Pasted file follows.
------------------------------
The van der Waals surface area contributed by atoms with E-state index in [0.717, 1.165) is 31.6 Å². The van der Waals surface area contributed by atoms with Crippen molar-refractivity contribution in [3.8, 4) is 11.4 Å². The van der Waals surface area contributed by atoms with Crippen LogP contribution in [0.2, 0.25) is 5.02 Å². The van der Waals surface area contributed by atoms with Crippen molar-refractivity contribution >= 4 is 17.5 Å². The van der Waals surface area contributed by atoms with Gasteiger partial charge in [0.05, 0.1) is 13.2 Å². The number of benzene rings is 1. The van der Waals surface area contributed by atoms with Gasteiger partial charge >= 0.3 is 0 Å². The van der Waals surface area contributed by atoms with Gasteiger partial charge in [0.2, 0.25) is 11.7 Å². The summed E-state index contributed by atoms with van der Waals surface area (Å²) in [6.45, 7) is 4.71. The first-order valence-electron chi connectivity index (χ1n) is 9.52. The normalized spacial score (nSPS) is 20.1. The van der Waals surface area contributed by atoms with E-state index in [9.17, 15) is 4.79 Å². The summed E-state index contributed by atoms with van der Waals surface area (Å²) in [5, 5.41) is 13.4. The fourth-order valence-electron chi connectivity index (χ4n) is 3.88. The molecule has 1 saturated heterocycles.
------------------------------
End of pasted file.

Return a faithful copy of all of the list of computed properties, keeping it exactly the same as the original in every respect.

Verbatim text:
The van der Waals surface area contributed by atoms with E-state index in [0.717, 1.165) is 31.6 Å². The van der Waals surface area contributed by atoms with Crippen molar-refractivity contribution in [3.8, 4) is 11.4 Å². The van der Waals surface area contributed by atoms with Crippen LogP contribution in [0.2, 0.25) is 5.02 Å². The van der Waals surface area contributed by atoms with Crippen molar-refractivity contribution >= 4 is 17.5 Å². The van der Waals surface area contributed by atoms with Gasteiger partial charge in [0.05, 0.1) is 13.2 Å². The number of benzene rings is 1. The van der Waals surface area contributed by atoms with Gasteiger partial charge >= 0.3 is 0 Å². The van der Waals surface area contributed by atoms with Gasteiger partial charge in [0.2, 0.25) is 11.7 Å². The summed E-state index contributed by atoms with van der Waals surface area (Å²) in [6.45, 7) is 4.71. The first-order valence-electron chi connectivity index (χ1n) is 9.52. The normalized spacial score (nSPS) is 20.1. The van der Waals surface area contributed by atoms with E-state index in [9.17, 15) is 4.79 Å². The summed E-state index contributed by atoms with van der Waals surface area (Å²) in [5, 5.41) is 13.4. The fourth-order valence-electron chi connectivity index (χ4n) is 3.88. The molecule has 1 saturated heterocycles.